Pleasure to Kill: Winona Ryder and Christian Slater Get Rid of the Heathers

Veronica (Winona Ryder, left) and her boyfriend J.D. (Christian Slater, right) have grand plans.
Veronica (Winona Ryder, left) and her boyfriend J.D. (Christian Slater, right) have grand plans.

Heathers is maybe the first realistic high-school movie and – at the same time – the most sophisticated. Due to its highly intelligent script, this movie has the depth and the wit of a Shakespearean play.

It starts like your usual John Hughes or ‘Brat Pack’ film, with teenagers struggling with everyday problems in their cliques. But instead of catharsis and all the well-known It’s a Wonderful Life stuff, the audience faces evil itself. J.D. (Christian Slater), the new student at Westerburg High, turns out to be not only a charismatic rebel but also a dangerous psychopath. He finds the way into Veronica’s heart, a student who must fulfill different tasks to be accepted in the high school’s most popular clique, the so-called Heathers.

One weekend when Veronica (Winona Ryder) and Heather Chandler (Kim Walker), the head of the clique, have an argument and Heather threatens to destroy Veronica’s reputation she is out for revenge. J.D. promises to help, and without noticing, Veronica is soon involved in the murders of several popular students. They succeed in concealing them as suicides. Veronica starts to realize that she must get rid of him when he threatens her with death und reveals his plan to blow up Westerburg High. It all ends with a big bang.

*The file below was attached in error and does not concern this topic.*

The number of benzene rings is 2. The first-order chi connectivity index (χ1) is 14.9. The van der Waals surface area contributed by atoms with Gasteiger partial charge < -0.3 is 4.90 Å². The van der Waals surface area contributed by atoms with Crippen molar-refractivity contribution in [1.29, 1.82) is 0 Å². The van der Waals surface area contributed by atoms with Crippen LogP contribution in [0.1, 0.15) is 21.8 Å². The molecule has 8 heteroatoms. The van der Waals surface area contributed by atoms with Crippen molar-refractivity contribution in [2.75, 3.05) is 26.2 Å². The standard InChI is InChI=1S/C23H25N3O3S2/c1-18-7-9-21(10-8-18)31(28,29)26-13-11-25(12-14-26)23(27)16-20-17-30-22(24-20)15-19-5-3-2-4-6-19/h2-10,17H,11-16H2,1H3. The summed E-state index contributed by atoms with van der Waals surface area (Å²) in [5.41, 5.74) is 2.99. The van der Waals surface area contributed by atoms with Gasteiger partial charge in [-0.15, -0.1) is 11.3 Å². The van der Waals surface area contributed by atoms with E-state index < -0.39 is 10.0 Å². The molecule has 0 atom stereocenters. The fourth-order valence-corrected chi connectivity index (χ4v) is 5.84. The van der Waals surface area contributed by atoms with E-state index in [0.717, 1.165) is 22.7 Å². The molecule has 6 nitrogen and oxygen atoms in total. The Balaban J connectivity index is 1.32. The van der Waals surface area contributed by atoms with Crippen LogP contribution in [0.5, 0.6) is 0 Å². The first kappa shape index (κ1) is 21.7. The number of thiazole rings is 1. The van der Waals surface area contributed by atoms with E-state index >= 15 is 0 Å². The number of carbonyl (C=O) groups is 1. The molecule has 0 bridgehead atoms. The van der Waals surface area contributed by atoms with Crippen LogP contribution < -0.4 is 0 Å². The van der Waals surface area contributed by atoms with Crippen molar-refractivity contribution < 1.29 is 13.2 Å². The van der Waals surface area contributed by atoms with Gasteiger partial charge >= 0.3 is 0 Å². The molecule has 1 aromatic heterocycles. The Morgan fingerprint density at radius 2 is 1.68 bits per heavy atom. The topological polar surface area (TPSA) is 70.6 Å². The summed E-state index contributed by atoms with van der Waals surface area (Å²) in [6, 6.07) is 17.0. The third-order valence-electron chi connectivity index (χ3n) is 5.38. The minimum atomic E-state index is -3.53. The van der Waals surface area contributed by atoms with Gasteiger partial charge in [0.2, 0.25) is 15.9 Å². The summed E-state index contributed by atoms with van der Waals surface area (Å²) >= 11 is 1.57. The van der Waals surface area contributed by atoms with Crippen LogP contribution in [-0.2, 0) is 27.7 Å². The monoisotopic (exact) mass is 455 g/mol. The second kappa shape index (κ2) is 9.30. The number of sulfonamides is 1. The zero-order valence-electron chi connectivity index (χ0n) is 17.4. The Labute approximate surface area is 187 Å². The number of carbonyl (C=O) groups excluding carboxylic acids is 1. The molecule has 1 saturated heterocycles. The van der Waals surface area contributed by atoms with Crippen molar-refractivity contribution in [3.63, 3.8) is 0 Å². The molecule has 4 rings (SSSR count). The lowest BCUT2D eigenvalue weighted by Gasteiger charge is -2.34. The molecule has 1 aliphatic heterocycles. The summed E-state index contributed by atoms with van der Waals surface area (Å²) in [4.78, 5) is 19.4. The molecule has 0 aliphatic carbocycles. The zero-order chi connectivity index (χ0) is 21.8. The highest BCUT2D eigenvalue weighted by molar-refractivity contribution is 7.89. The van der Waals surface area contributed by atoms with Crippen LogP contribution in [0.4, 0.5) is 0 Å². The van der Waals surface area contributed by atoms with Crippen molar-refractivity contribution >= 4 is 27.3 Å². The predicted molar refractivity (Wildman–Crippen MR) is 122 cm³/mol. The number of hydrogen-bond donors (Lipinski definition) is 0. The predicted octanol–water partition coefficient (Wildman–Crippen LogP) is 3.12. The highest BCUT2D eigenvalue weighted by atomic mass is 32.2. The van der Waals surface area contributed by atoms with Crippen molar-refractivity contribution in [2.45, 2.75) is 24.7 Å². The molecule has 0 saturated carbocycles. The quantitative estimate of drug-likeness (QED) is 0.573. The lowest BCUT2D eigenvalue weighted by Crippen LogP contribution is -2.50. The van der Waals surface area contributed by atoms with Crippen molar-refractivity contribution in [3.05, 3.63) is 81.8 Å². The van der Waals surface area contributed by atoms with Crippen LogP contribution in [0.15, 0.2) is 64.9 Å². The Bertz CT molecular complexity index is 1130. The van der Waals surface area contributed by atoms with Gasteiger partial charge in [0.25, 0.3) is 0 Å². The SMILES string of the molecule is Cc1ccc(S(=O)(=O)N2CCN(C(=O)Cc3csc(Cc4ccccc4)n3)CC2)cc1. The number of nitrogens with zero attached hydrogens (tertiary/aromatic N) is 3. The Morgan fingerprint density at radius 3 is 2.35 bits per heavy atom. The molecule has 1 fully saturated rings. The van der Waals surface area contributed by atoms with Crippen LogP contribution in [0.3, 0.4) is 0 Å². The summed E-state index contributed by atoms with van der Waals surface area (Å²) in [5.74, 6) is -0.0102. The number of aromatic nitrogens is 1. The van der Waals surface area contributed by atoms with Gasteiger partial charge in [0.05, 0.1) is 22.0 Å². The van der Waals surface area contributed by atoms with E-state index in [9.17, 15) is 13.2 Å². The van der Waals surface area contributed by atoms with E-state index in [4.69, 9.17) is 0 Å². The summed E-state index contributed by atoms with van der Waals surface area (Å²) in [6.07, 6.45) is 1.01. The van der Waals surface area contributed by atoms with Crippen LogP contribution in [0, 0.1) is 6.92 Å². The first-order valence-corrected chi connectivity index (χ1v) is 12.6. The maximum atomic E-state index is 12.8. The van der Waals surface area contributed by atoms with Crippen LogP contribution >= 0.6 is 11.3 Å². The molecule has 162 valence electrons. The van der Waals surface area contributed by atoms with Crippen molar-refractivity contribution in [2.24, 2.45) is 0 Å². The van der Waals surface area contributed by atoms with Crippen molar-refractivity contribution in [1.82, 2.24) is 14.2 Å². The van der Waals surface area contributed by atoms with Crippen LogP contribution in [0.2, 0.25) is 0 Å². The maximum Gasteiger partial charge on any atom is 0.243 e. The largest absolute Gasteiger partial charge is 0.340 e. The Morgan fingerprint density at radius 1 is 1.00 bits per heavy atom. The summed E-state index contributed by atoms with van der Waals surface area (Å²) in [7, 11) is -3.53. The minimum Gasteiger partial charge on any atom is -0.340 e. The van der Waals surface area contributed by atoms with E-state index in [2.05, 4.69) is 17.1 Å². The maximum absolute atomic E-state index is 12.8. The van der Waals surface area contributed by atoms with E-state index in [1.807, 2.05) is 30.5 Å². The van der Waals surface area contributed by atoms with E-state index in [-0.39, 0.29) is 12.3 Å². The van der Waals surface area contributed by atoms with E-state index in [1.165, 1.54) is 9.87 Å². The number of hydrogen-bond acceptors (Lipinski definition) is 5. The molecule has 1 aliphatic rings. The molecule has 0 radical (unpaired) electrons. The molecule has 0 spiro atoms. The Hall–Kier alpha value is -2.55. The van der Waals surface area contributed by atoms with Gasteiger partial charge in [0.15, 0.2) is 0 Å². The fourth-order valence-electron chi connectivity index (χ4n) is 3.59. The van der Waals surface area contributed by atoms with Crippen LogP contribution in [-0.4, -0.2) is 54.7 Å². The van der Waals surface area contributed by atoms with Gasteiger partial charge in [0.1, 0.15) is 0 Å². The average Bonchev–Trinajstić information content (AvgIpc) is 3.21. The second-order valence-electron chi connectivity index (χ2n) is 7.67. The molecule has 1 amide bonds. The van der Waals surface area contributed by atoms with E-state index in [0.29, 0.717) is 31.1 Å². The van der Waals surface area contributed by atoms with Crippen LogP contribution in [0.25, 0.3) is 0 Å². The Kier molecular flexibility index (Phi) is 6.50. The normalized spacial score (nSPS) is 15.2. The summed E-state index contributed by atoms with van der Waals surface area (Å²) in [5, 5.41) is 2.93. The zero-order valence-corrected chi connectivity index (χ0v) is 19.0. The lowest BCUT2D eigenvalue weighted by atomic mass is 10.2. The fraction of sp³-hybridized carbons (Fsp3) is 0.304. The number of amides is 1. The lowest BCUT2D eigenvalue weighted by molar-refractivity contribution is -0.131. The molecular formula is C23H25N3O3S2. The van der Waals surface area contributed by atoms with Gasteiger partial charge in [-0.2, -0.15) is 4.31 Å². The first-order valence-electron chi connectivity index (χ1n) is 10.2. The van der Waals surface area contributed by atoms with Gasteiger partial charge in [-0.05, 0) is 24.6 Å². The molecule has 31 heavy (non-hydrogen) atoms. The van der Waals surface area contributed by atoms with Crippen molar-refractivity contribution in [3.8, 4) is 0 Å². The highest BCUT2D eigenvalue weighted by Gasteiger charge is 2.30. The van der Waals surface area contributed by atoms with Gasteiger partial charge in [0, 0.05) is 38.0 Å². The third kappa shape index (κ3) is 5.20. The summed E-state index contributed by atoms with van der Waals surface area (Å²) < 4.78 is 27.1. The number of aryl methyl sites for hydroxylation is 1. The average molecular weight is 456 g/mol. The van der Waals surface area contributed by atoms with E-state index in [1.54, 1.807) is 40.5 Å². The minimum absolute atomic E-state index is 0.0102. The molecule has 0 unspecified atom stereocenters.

The most important accomplishment of Heathers is its blatant realism. Made 11 years before the Columbine High School massacre, this film makes such an incident not only appear probable but inevitable. “Not because society didn’t care but because school is society,” as J.D. puts it. This film is not another politically correct instructive attempt that shows how life should be. It rather paints a harsh, flamboyant, and exaggerated picture of school life which nevertheless is closer to reality than all the well-meant pictures before.

Heathers reconciles me with a genre that has produced more trash pictures than any other. The scriptwriter, Daniel Waters, even wanted Stanley Kubrick to direct it. Even though he wasn’t successful in hiring Kubrick, director Michael Lehmann and the producers still managed to create the best high-school movie in film history. The deaths of the actors Kim Walker and Jeremy Applegate that were both strangely connected to their roles added to the mystery of Heathers.

Retrospectively, Heathers is a jewel of the 1980s cinema. Black humor and intelligent scriptwriting make it one of my favorite comedies. In short, it’s a must-see for everybody who likes demanding and entertaining cinema.

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